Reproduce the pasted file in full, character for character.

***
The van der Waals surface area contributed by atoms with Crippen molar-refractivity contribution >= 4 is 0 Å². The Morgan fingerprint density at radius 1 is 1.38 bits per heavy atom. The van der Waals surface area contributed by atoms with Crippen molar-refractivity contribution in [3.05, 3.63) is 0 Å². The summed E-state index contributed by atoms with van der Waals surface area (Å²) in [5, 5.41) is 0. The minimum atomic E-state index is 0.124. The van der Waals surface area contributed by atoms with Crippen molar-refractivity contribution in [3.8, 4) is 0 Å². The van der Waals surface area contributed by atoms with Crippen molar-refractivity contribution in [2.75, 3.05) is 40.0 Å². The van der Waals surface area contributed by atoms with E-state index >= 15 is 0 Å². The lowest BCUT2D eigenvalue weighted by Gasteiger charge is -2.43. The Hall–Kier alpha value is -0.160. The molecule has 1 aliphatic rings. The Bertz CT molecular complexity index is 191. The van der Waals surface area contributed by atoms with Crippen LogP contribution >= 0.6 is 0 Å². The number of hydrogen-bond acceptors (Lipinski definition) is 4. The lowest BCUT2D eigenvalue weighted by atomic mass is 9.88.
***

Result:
The van der Waals surface area contributed by atoms with Crippen molar-refractivity contribution >= 4 is 0 Å². The Morgan fingerprint density at radius 1 is 1.38 bits per heavy atom. The van der Waals surface area contributed by atoms with Crippen molar-refractivity contribution in [3.05, 3.63) is 0 Å². The summed E-state index contributed by atoms with van der Waals surface area (Å²) in [5, 5.41) is 0. The minimum atomic E-state index is 0.124. The van der Waals surface area contributed by atoms with Crippen molar-refractivity contribution in [3.8, 4) is 0 Å². The van der Waals surface area contributed by atoms with Crippen molar-refractivity contribution in [2.75, 3.05) is 40.0 Å². The van der Waals surface area contributed by atoms with E-state index >= 15 is 0 Å². The lowest BCUT2D eigenvalue weighted by Gasteiger charge is -2.43. The Hall–Kier alpha value is -0.160. The molecule has 1 aliphatic rings. The Bertz CT molecular complexity index is 191. The van der Waals surface area contributed by atoms with Crippen LogP contribution >= 0.6 is 0 Å². The number of hydrogen-bond acceptors (Lipinski definition) is 4. The lowest BCUT2D eigenvalue weighted by atomic mass is 9.88.